B.4. File and Filesystem Compatibility
Linux desktop systems must frequently access files created by Windows computers, or store files in a way that Windows computers can handle. This task has two components. First, Linux must be able to read and write the filesystems used by Windows, at least when files are transferred on disks. Second, Linux applications must be able to process the file formats that are most commonly used on Windows. This second task can be broken down into many categories depending on the programs in question, and in this chapter I describe office file formats, PDF files, and archive files. I also provide some tips for transitioning a network from using Windows to one that uses Linux desktop systems.
B.4.1. Accessing Windows Disks and Filesystems
Before you can deal with file format issues, you must be able to access the files in question. In many networked environments, the easiest way to deal with this issue is to use the network. Tools like FTP and email can be a good way to transfer files, particularly over the Internet at large. The SMB/CIFS is a common file-sharing protocol among Windows systems, and using Linux as an SMB/CIFS client is described in detail in Chapter 6.
Sometimes, though, network protocols aren't the best solution. Network bandwidth may be inadequate for delivering very large files, network firewalls might prevent data exchange, or one or both of the systems might not even be on a network. Such situations are particularly common when users want to move files between home and work. Another situation in which network access may be inadequate is when moving data across time rather than spacethat is, when archiving data for long-term storage or when reading files that have been so archived in the past. In all these situations, you must be able to share data on a common disk filesystem. Several filesystems are likely to be used for such data transfers:
The File Allocation Table filesystem is named after one of its key data structures. FAT is a very old filesystem, dating back to the earliest days of DOSand earlier (FAT variants were used on DOS's predecessor OSs). FAT is actually a family of filesystems, which vary on two dimensions: the size of FAT entries, in bits (12-, 16-, or 32-bit) and filename length limits (short or 8.3 filenames, which can be no longer than eight characters with a three-character extension; VFAT long filenames; or a Linux-specific long filename extension). FAT size varies with disk size: floppies and very small hard disks generally use FAT-12; FAT-16 tops out at 2-GB partitions (4 GB for Windows NT/200x/XP); and FAT-32 is often used for disks larger than a few hundred megabytes, and must be used for disks larger than the FAT-16 limit. Linux auto-detects the FAT size, but you specify the nature of the filename support using one of three filesystem type codes: msdos stands for the original FAT with 8.3 filenames; vfat adds VFAT long filenames; and umsdos adds the Linux-specific long filename support to the original FAT. Note that VFAT and UMSDOS are mutually exclusive; UMSDOS and VFAT both build on the original FAT in different ways. All these drivers support both read and write access, and all are very stable and reliable. FAT (in all its variants) is most commonly found on hard disks used by Windows 9x/Me, floppy disks, Zip disks, and other removable magnetic disks.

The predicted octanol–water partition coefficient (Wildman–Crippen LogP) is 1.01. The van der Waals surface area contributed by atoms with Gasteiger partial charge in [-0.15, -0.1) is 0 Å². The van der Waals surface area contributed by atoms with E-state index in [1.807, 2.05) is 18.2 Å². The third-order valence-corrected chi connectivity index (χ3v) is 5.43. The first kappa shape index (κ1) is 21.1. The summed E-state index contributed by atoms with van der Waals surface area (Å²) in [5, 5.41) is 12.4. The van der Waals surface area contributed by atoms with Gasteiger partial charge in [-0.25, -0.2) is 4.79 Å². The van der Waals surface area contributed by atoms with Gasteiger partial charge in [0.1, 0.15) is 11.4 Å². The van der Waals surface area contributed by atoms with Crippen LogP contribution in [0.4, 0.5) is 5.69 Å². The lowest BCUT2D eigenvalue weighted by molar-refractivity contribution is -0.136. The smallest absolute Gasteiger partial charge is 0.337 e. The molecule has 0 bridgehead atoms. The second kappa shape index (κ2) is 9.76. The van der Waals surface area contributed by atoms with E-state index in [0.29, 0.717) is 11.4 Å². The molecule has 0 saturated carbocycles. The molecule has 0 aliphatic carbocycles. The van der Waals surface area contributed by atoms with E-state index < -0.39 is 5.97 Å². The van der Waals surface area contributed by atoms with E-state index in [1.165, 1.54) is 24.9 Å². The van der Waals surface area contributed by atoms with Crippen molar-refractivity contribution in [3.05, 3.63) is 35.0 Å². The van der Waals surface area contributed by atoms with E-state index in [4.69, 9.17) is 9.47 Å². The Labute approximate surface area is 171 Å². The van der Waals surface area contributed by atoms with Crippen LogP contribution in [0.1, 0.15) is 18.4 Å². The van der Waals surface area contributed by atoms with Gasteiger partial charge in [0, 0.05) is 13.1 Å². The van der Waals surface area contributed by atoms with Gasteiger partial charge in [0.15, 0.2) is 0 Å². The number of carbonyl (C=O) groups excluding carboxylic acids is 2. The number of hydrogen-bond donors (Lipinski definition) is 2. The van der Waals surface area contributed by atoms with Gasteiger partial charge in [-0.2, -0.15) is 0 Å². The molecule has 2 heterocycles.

The New Technology File System was created for Windows NT and is the preferred filesystem for use on hard disks with all computers in the Windows NT/200x/XP family. It's seldom found on removable media, so the main reasons to access NTFS from Linux are for a dual boot configuration or if you need to recover data from an existing Windows hard disk (say, after replacing Windows with Linux). Linux provides reasonably reliable read-only support for NTFS, but read/write support is much less stable. In 2.4.x and earlier kernels, Linux's NTFS read/write support was almost certain to corrupt the NTFS partition. In the 2.6.x kernel, the NTFS read/write support is more limited in capabilities (it can modify only existing files, not create new ones), but it's less likely to damage the existing filesystem. Linux's NTFS support uses the ntfs filesystem type code.
- ISO-9660 and Rock Ridge